Food Wise 2015 not a solution to the problem of ‘more farmers becoming less and less viable.’
Sligo News File Online
How is it possible for the profits of food and drink exporters to surge to record levels when the very industry from which its draws its raw resources is on the verge of collapse?
Chairman of the ICSA beef committee Edmond Phelan has said the announcement of food and drink exports of €11.15 billion for 2016 demonstrated “yet again that farmers are being used to make others rich.
He said, “It is remarkable that a year like 2016 which stood out in terms of income collapse for tillage and dairy farmers, along with substantial price falls in the cattle sector should still deliver record export earnings.”
This proves again, he said “that the focus of Food Wise 2025 – increasing food and drink exports to €19 billion – does not provide any solution to the key problem that more and more farmers are becoming less and less viable. Policy must focus on farm incomes, and that’s why ICSA is looking at a radically different approach of less is more when it comes to farm profits.”
Mr. Phelan said that the Bord Bia analysis that Brexit impacts had cost food and drink exporters about €570 million was not strictly accurate. “While companies exporting to the UK certainly faced revenue reductions from currency exchange; the reality is that they pass a lot of this back to the primary producer in terms of lower farm gate price and therefore losses of €570 million are not all carried by food companies.
“As we have seen in previous years, these companies are often slow to pass back the benefits when sterling increases.” He said that overall, the reality is that increased output is doing nothing for farmers, but it makes for good headlines.”
More than €1.75 billion already pumped into country’s asylum system.
Record grants of Irish citizenship to foreign nationals of nearly 120 countries.
Sligo News File Online.
The government is inviting Syrian youths from Calais to relocate to Ireland.
Officials have been to France where arrangements have been made for up to 40 to travel here.
Minister for Children, Katherine Zappone, an American, said the resettlement of the youths, aged16 to 17 years old, will cost €11.5 million per year.
Zappone said the decision to request the youths to travel to the country was taken by Independent TDs and other Dail public representatives.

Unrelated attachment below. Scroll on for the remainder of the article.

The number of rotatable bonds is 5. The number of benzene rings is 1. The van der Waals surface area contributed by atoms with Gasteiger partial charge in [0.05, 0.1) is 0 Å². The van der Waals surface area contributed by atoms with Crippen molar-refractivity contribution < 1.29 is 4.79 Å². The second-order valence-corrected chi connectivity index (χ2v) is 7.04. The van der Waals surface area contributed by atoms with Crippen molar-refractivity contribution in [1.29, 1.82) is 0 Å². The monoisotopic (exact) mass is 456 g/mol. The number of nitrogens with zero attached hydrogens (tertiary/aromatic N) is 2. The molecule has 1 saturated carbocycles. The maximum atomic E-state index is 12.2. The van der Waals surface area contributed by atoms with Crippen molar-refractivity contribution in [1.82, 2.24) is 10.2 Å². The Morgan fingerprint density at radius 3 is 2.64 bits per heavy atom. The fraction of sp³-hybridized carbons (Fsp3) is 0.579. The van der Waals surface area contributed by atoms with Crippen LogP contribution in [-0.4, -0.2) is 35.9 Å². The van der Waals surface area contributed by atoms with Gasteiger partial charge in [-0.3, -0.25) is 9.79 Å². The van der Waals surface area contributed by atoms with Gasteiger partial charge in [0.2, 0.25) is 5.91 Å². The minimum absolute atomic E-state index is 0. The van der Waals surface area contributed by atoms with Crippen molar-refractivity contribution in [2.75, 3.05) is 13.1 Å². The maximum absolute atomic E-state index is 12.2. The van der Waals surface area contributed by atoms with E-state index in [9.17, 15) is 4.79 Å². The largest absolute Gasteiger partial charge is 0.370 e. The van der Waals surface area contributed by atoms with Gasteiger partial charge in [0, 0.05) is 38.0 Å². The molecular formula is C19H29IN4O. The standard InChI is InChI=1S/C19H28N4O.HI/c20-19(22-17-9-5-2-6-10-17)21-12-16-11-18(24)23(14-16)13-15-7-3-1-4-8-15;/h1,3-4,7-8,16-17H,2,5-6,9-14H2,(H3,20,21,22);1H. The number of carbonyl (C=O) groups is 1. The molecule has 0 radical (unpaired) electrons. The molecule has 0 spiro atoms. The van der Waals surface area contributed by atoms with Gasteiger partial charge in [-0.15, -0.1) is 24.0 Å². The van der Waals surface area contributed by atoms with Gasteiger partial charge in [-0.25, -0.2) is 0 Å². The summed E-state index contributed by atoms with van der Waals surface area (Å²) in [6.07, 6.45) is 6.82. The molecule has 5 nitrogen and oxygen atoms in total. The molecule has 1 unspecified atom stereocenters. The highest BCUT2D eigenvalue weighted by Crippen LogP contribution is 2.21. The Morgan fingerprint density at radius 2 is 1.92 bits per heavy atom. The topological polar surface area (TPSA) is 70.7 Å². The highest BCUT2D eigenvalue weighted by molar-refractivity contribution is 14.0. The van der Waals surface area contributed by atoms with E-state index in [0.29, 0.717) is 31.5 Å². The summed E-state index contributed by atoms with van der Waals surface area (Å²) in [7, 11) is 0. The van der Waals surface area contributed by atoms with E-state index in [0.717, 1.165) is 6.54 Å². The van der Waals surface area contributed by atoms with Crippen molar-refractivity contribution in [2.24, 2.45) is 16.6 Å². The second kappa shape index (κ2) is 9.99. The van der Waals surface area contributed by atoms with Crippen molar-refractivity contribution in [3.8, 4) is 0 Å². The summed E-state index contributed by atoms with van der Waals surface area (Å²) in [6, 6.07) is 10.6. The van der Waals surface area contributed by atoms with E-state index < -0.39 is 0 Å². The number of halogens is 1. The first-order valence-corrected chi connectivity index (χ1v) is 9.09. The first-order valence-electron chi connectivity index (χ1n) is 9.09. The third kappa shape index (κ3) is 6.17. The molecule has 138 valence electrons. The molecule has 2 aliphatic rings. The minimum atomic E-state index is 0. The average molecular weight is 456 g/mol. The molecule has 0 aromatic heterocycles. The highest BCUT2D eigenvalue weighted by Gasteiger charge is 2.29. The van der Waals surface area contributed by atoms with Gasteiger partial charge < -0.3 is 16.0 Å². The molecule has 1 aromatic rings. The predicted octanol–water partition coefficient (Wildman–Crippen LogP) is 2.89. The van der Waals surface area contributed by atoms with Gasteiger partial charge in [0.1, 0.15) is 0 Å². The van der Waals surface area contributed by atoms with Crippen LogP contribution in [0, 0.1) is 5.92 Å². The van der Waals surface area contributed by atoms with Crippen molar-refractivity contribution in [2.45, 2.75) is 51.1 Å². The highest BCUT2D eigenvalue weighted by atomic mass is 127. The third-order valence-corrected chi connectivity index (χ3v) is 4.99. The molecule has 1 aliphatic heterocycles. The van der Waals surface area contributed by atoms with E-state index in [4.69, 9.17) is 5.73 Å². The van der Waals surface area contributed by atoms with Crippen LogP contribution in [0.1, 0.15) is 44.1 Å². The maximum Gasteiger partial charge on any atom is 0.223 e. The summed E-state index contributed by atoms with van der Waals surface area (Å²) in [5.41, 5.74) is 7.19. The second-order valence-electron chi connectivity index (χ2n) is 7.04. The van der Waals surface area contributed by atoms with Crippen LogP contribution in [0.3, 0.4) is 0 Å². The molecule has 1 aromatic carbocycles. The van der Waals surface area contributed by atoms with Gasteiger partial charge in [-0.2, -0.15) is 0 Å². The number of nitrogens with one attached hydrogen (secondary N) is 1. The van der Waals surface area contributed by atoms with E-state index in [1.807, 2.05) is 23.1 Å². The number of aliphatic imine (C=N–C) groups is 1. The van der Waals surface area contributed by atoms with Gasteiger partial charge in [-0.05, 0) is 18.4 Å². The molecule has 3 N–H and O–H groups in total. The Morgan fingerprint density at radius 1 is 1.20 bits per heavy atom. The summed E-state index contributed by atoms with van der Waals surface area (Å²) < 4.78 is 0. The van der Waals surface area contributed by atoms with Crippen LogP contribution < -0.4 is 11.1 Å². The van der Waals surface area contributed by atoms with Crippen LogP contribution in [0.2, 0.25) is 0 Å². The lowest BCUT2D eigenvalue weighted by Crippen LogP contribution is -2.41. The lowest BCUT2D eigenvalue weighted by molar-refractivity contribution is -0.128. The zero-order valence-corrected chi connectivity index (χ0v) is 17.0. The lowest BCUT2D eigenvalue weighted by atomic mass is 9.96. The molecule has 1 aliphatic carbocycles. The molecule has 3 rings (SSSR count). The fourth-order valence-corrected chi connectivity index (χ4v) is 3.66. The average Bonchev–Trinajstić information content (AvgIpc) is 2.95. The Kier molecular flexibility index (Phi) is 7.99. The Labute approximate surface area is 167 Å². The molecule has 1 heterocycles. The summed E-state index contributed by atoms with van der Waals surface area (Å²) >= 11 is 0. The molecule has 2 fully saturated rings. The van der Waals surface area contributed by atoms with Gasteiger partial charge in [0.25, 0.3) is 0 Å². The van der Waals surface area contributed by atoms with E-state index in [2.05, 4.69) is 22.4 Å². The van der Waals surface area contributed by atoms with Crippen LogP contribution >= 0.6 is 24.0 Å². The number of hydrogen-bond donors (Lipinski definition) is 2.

Additionally, the Department of Justice has leased a hotel to house Syrian families in Ballaghaderreen. It is believed to have accommodation for upwards 250 persons.
Ministers and TDs are saying they have a moral obligation to resettle people from Syria in the country and Ireland will facilitate the resettlement of an even greater number of arrivals in the period ahead. Communities are kept in the dark about the planned relocation of families to their areas.
To date, there has been a reluctance to reveal the real cost of the Irish asylum system to taxpayers. However, since its inception, the cost of programme is understood to have rocketed to €1.75 billion and may well be more.
Ireland, in 1998, was among the first six countries in Europe to
establish a refugee resettlement programme. In 2000, the Fianna Fail Government bought a hotel in Rosslare to house foreign refugee families. But plans to use it as a reception and accommodation centre were abandoned after lengthy protests by residents. Eighteen months later, the hotel was sold by the Office of Public Works at a reputed loss of €500,000 to the taxpayer.
Housing foreign refugees has apparently become what an observer has described as one of Ireland’s most prolific and commercially profitable industries – all developed while government has left thousands of Irish homeless families and children (many recent evictees) to wander the streets in search of a place to live.